dition, thousands of honest and well-meaning men, who now oppose, or refuse their countenance and aid to, the fugitive slave law, would with joy and alacrity give it their support. The abolitionists would dwindle to an insignificant faction; fanaticism would lose its chief source of excitement, and the demagogues a topic for agitation. The subject of slavery would no longer be regarded as a weapon in party contests, as a means of influence and power in the ever-recurring strife of President-making, to which our politics seem now to have degenerated. It would thus be left, where alone it can be placed with safety, in the hands of the Southern people, who would be responsible to the country and to the world for its just and wise management. According to that management will be towards them the feeling of the North, — either coldness and aversion, or the sympathy, respect, and love due to worthy countrymen and brothers; and these are bonds stronger and more enduring than cotton and corn, than iron rails or iron wires, to preserve the Union, and to bind us together, not only as one nation, but as one people.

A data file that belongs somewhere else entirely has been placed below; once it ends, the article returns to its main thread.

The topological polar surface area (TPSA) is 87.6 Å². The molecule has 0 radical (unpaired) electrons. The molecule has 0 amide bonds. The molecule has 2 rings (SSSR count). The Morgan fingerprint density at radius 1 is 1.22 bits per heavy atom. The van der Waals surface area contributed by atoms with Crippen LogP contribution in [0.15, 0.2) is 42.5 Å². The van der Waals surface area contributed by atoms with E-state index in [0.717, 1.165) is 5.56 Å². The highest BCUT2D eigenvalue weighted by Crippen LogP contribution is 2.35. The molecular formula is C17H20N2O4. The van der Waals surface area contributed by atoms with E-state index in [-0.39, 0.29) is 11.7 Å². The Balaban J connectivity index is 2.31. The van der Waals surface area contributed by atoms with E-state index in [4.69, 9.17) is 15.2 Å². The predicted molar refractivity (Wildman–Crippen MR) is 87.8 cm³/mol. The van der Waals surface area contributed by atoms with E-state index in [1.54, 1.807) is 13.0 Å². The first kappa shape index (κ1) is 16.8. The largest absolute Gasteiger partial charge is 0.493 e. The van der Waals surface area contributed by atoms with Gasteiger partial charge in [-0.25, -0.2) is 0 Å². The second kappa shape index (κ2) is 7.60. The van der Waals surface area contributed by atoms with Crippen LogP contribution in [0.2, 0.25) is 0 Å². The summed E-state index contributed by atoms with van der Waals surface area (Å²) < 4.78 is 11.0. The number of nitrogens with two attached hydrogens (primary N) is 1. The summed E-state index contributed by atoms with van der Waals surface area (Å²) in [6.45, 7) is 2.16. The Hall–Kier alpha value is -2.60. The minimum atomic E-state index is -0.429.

Art. VIII. — 1. England under the Reigns of Edward VI.

and Mary, with the Contemporary History of Europe, illustrated in a Series of Original Letters, with a Historical Introduction and Notes. By Patrick Fraser TYTLER. Lon

don. 1839. 2 vols. 8vo. 2. Lives of the Queens of England, from the Norman Conquest, with Anecdotes of their Courts ; now first published from Official Records and other Authentic Documents. By AGNES STRICKLAND. Vols. V. and VI. Philadelphia : Lea & Blanchard. 1850.

The authoress of the latter of these works, by her lively yet learned treatment of a subject on which both her talents and her sex entitle her to be heard, has aided in disabusing the popular mind of a traditional prejudice which many historians